Christian Schraft: Correct. August, September of last year we moved the global headquarters to Budapest. London continues to be a regional headquarters for us. But most of the global functions are now based out of Budapest. It's going well. The availability of talent, which is one of the reasons for the move, is generally quite good. Increasingly, this became an issue in London, where the availability of talent, and the cost associated with it, was making things more and more difficult. And there are a few other things that helped us take the decision. Brexit was one of them. So now, whatever the result of the Brexit negotiations, we're independent of it. We don't need to watch Theresa May and the European Union try to get this sorted. (Editor's note: For more context on the potential repercussions of Brexit, see our feature from last September.)

De Groot: "We don't take a strong stand for ZigBee, for example, nor do we take a strong stand for Bluetooth Low Energy. We strongly believe in the right tool for the right job." Photo credit: Mark Halper.

LEDs: Was it that the talent was hard to find in London? Or was it expensive?

CS: It's both. At a cost that we would have historically considered appropriate, it became almost impossible to recruit talented people. It's also because we're recruiting more in the new space these days - smart lighting, connected lighting, and not necessarily the lamp products manager. At the higher cost, you can always get the result, but we feel we're in a better position here now in Budapest.

LEDs: What sort of talent are we talking about? Are these engineers primarily?

CS: It's a mix. We're not looking at the traditional product engineer developing mechanical housing or optical systems. This is something that we continue to do at other locations. It's more on the product management side and of course on the smart lighting side and the connected lighting side. One of the things we are doing is we're creating a small center of excellence, a center of competence for anything related to smart and 'beyond lighting.'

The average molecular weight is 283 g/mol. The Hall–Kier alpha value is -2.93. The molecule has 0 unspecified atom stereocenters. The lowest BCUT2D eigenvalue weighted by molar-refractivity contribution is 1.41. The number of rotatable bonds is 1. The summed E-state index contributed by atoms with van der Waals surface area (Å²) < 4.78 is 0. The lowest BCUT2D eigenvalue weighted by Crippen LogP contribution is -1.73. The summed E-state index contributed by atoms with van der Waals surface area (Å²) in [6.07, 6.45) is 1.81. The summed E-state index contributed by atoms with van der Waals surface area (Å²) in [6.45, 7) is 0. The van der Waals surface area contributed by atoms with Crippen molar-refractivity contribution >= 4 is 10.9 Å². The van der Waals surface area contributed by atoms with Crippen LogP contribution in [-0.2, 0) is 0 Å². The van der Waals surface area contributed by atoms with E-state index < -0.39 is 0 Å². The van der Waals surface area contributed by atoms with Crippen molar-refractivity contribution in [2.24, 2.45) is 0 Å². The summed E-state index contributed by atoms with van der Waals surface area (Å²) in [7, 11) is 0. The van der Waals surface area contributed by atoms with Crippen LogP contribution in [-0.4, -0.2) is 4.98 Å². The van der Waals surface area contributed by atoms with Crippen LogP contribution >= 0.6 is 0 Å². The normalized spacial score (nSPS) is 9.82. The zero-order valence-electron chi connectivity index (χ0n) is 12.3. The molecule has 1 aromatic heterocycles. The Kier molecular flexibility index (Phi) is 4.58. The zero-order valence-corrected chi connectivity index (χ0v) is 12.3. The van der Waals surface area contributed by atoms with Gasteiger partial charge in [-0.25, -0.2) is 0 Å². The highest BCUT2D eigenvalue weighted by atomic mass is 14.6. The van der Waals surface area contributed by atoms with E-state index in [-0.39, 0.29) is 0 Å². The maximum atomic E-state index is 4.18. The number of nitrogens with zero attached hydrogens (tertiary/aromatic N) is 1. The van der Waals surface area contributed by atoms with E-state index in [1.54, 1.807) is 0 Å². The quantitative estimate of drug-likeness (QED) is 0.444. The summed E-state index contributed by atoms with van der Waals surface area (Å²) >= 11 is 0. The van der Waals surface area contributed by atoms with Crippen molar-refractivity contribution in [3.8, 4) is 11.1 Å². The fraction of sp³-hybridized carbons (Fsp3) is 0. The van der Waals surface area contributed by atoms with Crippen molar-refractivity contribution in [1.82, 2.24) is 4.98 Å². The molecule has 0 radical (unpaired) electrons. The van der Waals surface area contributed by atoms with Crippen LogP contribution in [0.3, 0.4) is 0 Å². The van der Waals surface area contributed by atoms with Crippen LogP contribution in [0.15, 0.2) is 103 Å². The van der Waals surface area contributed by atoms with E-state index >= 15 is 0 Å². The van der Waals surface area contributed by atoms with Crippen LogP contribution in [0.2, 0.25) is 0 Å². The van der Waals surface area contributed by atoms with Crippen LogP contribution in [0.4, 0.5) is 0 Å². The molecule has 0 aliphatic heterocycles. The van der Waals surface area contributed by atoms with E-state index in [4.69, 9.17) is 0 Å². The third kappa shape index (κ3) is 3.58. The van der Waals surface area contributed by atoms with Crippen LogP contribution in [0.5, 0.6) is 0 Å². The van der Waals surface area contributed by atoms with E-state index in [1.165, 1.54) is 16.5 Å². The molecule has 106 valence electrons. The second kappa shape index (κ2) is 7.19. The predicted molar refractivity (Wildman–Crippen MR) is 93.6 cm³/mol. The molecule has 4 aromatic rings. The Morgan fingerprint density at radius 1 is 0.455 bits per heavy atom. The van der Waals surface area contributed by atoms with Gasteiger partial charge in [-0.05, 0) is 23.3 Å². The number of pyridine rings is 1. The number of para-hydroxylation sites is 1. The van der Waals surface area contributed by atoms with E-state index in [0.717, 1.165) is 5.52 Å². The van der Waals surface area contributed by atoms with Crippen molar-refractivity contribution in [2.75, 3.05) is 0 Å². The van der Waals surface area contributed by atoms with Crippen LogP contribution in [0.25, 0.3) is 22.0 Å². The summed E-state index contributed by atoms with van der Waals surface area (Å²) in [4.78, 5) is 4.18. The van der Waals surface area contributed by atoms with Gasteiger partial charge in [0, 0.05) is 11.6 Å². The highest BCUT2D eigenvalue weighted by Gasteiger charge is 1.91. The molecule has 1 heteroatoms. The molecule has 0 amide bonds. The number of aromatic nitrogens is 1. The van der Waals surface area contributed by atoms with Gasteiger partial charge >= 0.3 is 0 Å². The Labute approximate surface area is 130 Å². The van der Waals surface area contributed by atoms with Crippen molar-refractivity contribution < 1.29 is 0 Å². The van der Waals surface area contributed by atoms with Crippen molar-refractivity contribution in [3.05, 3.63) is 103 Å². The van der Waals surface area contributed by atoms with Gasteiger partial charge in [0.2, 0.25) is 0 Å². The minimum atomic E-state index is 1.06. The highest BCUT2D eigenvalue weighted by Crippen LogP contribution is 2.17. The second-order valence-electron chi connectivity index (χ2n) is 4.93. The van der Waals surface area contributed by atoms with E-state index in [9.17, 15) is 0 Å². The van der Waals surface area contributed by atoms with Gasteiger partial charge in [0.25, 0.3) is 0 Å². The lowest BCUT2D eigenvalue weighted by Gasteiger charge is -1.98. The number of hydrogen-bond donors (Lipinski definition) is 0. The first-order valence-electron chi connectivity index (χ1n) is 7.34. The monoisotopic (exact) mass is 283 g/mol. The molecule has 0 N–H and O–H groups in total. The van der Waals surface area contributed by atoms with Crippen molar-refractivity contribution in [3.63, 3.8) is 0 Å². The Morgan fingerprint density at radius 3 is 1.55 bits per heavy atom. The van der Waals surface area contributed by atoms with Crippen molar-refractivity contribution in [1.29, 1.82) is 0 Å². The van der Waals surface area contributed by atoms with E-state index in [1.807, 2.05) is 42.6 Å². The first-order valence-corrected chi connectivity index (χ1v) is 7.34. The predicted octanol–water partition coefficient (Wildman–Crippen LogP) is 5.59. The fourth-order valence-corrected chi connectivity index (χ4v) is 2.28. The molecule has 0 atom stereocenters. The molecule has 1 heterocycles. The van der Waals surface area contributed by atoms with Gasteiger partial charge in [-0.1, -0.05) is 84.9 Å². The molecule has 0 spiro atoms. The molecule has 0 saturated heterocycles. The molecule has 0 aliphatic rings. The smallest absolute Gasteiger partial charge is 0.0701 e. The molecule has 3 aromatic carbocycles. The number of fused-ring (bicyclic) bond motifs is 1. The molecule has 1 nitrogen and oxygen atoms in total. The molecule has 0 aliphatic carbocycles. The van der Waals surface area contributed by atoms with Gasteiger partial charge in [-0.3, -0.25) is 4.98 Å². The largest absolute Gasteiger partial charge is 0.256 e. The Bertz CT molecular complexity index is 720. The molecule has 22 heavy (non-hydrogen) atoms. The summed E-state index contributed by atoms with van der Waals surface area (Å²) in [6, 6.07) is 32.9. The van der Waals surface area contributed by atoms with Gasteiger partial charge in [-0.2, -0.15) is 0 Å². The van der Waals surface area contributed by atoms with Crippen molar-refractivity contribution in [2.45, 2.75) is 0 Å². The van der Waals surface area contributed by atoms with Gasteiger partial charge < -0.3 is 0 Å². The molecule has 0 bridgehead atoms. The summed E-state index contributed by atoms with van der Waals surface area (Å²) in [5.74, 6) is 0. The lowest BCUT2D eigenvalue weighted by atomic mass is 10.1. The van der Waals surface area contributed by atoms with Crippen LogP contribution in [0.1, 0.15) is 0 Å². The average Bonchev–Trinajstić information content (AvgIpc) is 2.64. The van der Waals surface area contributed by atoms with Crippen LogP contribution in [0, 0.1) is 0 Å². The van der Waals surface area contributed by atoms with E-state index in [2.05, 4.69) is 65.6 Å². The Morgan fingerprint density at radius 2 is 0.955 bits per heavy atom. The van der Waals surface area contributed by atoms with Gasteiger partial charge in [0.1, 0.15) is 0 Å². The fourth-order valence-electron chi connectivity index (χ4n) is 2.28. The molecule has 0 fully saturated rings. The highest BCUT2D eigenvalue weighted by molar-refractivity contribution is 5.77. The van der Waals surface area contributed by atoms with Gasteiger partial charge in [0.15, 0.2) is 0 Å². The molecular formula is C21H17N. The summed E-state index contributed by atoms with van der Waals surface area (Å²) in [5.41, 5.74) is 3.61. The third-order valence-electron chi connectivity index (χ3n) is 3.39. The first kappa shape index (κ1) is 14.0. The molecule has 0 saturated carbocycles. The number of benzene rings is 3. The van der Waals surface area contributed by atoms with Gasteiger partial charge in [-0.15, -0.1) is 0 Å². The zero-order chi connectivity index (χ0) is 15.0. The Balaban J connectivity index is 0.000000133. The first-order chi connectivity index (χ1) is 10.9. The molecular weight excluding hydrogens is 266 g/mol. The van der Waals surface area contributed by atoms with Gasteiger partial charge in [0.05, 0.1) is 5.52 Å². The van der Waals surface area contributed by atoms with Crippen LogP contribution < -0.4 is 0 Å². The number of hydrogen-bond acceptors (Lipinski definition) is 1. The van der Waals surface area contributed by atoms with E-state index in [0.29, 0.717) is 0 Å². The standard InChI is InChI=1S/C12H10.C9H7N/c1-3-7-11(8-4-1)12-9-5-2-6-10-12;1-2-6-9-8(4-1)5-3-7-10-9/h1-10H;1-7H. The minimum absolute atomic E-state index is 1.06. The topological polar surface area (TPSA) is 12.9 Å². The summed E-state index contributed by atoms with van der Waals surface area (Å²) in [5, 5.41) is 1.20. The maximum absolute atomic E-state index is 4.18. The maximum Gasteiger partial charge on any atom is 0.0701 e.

LEDs: Let's review what you said about Brexit. So you had some Brexit motivations for moving the headquarters?

CS: It's very simple. Today the European Union represents one common market. There are no trade or tariff barriers between the various countries. When the UK becomes an independent country outside the European Union, we may or may not be getting barriers between the UK and the European Union. Today, the way we're set up, most of our physical logistics are in continental Europe in the European Union. But our invoices are all done from our UK legal entity. So that is not a model we can entertain going forward, and therefore, we will now shift all the invoicing procedure into continental Europe.

LEDs: Was Brexit the prime motivator then for this move, or had you already been planning it?

CS: It's the latter. We had been looking at options beyond the UK for various reasons - cost, talent, also to have a little bit more of a European view on the marketplaces. I would say Brexit was certainly an accelerator for the whole project. There was another element that wasn't necessarily the decisive factor, but you may be aware of the Chinese One Belt, One Road project of reestablishing the old links between China, the Silk Route, Eastern Europe, southern Asia, and all that. So lots of activities are happening in Eastern Europe, and our mother company Feilo already had significant activities in Budapest - we're not the first to come to this place in the group. There is already an infrastructure in place here that we can rely on.

LEDs: We've been watching the move by the lighting industry into the smart sector. It's almost as if the lighting industry is morphing into an IT industry.

CS: In terms of market growth drivers for lighting, I can see three waves. The first one is all about energy savings. That's today. The second wave will be powered by intelligent lighting. The LED actually allows for better lighting, easy to control, easily adaptable to the task. Some people call it human-centric lighting. It's not my preferred term, but it's all about having adaptable, intelligent, and easy to control light.